Scientists and science writersdiscussed the importance and challenges of writing about science with staff and students during a panel Nov. 13 in Riley 201.
The panel included science writersValerie Brown and Virginia Gewin, and scientists Anne Kruchten, associateprofessor of biology, and Janet Peterson, associate professor of health. Dr. Susan Sivek, assistant professor of mass communication, moderated the panel.
Sivek began the panel with stunning facts about science writing, including mentioning that about three quarters of scientists surveyed believed that a major problem for science was that news media did not distinguish what was a well-founded scientific finding in research.
“Another good reason for us to talk about this issue right now is that we just finished an election cycle,” Sivek said. “During which science was often politicized.”
Science writers and politiciansoften contact scientists, such as Kruchten, who researches cancer in her laboratory at Linfield, as a source for news stories.
“I’ve worked with political agencies, either lobbying agencies that were trying to come up with materials for government policy information or with legislatures themselves who try and get some information about how this science works,” Kruchten said.
Often times, scientists become accustomed to talking and working with other scientists, and a common language and set of standards is formed. Because of this, it is difficult at times for scientists to communicate to science writers in a way that most people would understand. Therefore science writersoccasionally need to take steps to write an accurate story that is understandable to everyone.
These steps include researching ahead of time online and identifying the best sources for a story.
“I do a lot of internet searches for appropriate sources and lots and lots of scientific databases,” Brown said.
Although science writers do become accustomed to the common language of scientists, they do their best to acquire the best quotes that explainthe science at a level that everyone can understand.
Gewin explained that she often asks scientists to explain it like they would to their grandma so she has words that mean something to somebody.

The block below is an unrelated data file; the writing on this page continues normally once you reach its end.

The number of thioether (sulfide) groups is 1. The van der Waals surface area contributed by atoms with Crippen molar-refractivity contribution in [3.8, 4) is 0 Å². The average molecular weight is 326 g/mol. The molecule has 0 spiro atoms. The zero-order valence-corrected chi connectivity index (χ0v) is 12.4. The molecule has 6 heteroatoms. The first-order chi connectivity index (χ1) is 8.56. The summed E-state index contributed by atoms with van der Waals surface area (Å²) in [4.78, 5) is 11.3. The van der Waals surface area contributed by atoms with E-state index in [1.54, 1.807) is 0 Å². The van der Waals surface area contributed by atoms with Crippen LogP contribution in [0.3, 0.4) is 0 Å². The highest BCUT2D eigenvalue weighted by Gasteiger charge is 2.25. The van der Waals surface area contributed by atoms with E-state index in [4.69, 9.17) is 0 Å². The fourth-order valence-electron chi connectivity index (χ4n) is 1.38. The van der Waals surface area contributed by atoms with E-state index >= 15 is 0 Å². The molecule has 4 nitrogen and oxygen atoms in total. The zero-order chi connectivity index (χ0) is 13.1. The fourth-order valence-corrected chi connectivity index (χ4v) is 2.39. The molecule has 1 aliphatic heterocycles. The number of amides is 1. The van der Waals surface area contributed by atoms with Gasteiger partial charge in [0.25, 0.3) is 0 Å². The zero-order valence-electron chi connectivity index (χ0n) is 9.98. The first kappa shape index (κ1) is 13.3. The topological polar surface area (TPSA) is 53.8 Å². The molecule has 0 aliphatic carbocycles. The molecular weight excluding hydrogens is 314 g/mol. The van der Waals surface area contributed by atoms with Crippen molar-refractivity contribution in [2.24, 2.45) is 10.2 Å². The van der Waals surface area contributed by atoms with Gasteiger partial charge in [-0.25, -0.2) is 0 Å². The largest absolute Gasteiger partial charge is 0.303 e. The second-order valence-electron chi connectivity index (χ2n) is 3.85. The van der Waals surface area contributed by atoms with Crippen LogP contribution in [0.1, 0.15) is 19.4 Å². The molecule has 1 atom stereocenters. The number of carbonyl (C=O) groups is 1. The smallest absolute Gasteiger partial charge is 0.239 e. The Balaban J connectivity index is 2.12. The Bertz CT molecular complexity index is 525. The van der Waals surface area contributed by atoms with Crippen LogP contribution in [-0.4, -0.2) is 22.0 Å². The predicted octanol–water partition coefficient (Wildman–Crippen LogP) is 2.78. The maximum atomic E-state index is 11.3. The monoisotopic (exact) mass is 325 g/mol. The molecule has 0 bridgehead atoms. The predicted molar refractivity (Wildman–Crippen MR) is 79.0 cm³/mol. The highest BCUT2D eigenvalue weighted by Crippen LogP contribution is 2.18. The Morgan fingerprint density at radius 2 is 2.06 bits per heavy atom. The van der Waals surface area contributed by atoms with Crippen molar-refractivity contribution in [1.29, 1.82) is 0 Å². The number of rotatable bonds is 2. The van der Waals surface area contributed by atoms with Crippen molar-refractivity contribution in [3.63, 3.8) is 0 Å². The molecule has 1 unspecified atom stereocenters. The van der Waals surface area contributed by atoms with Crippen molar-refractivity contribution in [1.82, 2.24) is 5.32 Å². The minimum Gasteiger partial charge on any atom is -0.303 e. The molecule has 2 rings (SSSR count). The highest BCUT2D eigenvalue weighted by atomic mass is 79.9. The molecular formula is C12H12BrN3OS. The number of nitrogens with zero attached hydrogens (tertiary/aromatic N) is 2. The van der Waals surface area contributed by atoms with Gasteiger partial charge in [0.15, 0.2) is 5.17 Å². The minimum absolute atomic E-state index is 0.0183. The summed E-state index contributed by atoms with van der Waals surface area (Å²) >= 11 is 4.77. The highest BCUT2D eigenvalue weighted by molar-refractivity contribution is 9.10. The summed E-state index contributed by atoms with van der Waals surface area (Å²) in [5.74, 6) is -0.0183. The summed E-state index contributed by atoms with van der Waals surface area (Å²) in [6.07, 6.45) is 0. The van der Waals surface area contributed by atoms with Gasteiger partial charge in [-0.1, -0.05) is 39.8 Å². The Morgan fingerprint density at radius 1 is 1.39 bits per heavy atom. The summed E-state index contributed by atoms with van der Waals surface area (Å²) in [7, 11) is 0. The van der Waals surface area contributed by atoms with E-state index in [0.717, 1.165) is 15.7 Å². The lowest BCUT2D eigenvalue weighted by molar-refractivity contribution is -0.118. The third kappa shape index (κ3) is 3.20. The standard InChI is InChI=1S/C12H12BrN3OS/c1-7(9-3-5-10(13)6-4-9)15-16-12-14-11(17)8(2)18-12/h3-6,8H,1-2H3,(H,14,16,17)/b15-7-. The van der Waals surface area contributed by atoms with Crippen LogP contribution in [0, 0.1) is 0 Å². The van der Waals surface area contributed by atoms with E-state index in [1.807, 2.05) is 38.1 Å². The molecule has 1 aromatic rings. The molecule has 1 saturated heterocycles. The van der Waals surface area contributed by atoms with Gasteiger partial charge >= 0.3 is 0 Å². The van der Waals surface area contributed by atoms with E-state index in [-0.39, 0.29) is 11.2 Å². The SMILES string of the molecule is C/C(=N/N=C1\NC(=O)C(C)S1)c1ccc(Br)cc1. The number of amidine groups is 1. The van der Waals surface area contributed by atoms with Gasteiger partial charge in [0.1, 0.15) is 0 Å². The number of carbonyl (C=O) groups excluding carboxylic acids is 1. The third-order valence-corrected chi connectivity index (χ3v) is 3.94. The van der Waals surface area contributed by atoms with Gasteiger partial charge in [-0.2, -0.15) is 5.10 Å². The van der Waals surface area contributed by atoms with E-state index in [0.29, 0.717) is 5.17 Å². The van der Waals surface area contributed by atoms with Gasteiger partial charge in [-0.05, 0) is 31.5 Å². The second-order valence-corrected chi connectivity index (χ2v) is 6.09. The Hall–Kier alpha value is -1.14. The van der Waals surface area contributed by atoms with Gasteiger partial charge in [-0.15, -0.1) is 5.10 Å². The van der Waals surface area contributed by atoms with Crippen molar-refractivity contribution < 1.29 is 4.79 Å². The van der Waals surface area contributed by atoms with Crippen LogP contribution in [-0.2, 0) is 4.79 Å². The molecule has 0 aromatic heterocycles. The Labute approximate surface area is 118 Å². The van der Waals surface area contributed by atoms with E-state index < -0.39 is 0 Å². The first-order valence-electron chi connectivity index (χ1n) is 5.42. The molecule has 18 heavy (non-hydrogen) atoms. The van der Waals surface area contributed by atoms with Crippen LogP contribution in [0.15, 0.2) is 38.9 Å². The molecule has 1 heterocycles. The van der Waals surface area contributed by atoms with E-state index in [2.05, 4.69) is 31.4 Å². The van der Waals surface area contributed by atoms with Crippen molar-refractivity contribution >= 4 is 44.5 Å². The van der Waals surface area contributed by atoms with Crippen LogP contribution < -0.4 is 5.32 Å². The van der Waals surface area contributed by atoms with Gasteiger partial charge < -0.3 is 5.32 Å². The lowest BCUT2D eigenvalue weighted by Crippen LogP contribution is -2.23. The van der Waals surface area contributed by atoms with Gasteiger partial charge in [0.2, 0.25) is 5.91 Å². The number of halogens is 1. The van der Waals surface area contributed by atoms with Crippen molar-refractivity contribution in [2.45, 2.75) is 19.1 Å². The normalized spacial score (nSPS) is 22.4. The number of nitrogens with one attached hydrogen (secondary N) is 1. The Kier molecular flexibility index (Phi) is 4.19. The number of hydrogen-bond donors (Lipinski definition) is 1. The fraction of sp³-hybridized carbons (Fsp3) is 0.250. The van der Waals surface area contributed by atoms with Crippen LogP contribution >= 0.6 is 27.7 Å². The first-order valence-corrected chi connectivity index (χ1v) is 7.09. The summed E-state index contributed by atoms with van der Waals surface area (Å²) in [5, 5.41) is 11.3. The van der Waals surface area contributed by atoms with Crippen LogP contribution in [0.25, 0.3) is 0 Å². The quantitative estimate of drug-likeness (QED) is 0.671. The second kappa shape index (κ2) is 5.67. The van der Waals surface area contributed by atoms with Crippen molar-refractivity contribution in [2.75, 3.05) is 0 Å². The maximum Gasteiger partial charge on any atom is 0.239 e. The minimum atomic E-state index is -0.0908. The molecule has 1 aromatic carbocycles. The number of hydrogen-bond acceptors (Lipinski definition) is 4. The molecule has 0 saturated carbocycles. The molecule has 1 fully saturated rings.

“You can have a deep conversation that’s jargon free,” Gewin said.
As a scientist, Peterson has a blog and does her own writing to discuss scientific topics that she’s an expert in. After doing a few interviews, Peterson began to feel that she could write stories and get her point across better than other science writers.
“I like to make my argument and provide the evidence I know,” Peterson said. “I like to provide a different angle.”
Kruchten asked the audience to pull out its smart phones or any technologyit had during the lecture to demonstrate the science that everyone carried at any given moment.
“Think of how much technology and science you have in your pocket,” Kruchten said. “It doesn’t matter what major you are or what you’re going into, you have to deal with science all the time.”
For science writers, Brown explained that the smartest thing to do is major in science as an undergraduate and gain a master in journalism with science writing type journalism.
This pathway helps people get into the science-writing world because everyone needs to be able to talk the talk to some extent, Brown explained.
“It’s a difficult conundrum,” Peterson said. “But we do need to educate the public.”
Samantha Sigler can be reached firstname.lastname@example.org